Before the Open Government Partnership concluded its summit in London, incoming chairpersons Kuntoro Mangkusubroto and Rakesh Rajani divulged plans for a competition involving all of OGP’s 61 member countries. Tamsin Rutter of the Guardian reports: “Mangkusubroto announced the OGP competition for 2014, the theme of which will be citizen engagement. Rajani said the most important step OGP needed to take was ensuring the quality of engagement.” OGP hopes that this will inspire other governments worldwide to put more stock on transparency and accountability.
The specifics of the competition have not yet been revealed, but it is likely to be a massive endeavor considering the number of governments involved. This proves just how complicated most national and international competitions can get, especially if their stipulations involve judging such abstract things like citizen engagement. Keeping track of everything can be a logistical nightmare if OGP refrains from using reliable contest management software for business and government agencies, the likes of what a trusted contest platform expert like Skild has to offer.
The OGP competition is already a challenge in itself since it needs to come up with a mechanism that can quantify the “level of citizen engagement” among global contestants. As such, the competition may also need to distribute some sort of information kit that will explain the rules, scope, and limitations to all participants and get everyone on the same page. Likewise, the organizers should also remember to open communication lines with the contestants in case queries or complaints arise. These things can be best addressed by a custom contest app that allows organizers to keep tabs on all contestants’ entries, compliance to rules, and how well each entry meets contest standards.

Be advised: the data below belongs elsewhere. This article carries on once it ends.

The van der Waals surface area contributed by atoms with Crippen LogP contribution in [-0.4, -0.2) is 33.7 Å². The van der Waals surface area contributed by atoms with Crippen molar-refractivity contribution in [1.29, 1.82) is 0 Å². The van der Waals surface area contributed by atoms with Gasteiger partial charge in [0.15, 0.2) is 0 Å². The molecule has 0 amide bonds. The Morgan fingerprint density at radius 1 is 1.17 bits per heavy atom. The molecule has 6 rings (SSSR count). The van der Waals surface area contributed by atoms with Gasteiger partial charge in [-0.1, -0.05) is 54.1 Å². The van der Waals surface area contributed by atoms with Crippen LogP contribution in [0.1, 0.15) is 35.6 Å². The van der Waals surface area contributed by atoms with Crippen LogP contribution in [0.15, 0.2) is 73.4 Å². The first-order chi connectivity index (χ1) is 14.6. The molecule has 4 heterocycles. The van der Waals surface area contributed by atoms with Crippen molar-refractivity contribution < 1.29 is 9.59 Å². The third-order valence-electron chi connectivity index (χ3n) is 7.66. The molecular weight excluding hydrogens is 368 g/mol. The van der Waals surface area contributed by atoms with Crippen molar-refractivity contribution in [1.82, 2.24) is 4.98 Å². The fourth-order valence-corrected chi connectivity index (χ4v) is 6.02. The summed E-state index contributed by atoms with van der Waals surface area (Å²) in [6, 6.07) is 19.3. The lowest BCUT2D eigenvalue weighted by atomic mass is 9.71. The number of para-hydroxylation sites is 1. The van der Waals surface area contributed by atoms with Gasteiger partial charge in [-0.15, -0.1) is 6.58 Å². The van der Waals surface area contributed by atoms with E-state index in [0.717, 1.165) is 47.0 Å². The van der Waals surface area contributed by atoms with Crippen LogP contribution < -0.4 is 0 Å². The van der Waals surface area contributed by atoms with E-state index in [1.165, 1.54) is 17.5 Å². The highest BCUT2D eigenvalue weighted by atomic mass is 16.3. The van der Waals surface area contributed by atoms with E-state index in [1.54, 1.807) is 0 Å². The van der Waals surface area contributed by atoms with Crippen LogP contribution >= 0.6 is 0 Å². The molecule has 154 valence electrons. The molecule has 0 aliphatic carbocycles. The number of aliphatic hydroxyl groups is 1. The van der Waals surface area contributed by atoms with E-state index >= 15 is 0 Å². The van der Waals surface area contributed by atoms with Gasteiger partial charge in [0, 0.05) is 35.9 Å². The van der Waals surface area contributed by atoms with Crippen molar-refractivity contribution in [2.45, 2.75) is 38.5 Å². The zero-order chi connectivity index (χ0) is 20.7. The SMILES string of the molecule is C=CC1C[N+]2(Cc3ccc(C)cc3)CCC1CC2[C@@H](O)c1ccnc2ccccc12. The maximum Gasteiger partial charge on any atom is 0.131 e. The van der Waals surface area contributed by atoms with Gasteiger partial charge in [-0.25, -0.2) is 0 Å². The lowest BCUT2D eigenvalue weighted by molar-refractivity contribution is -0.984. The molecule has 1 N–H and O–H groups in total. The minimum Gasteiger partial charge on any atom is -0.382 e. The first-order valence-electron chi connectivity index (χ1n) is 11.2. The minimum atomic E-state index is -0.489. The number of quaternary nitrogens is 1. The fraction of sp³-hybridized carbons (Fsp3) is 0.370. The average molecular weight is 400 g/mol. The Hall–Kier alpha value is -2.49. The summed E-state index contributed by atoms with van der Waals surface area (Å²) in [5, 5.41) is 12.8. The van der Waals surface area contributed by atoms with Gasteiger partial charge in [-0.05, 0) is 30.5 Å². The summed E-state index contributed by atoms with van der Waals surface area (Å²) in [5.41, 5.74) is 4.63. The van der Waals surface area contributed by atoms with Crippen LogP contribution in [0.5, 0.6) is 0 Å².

These same considerations can be applied to local competitions, especially those run by state governments, while keeping certain legal requirements in mind. In California, for example, state contests need to completely disclose information about contest rules, the approximate value of prizes, tiebreaker mechanics, and other details. Contest management experts like Skild can help disseminate this information online as part of social media marketing campaigns as well as gauge how a particular contest fares based on the feedback it receives on networking sites.
The same approach may work for OGP’s competition in 2014, although it may be a little too early to say at this point.
(Article Excerpt and Image from Open Government Partnership summit concludes with competition, The Guardian, November 5, 2013)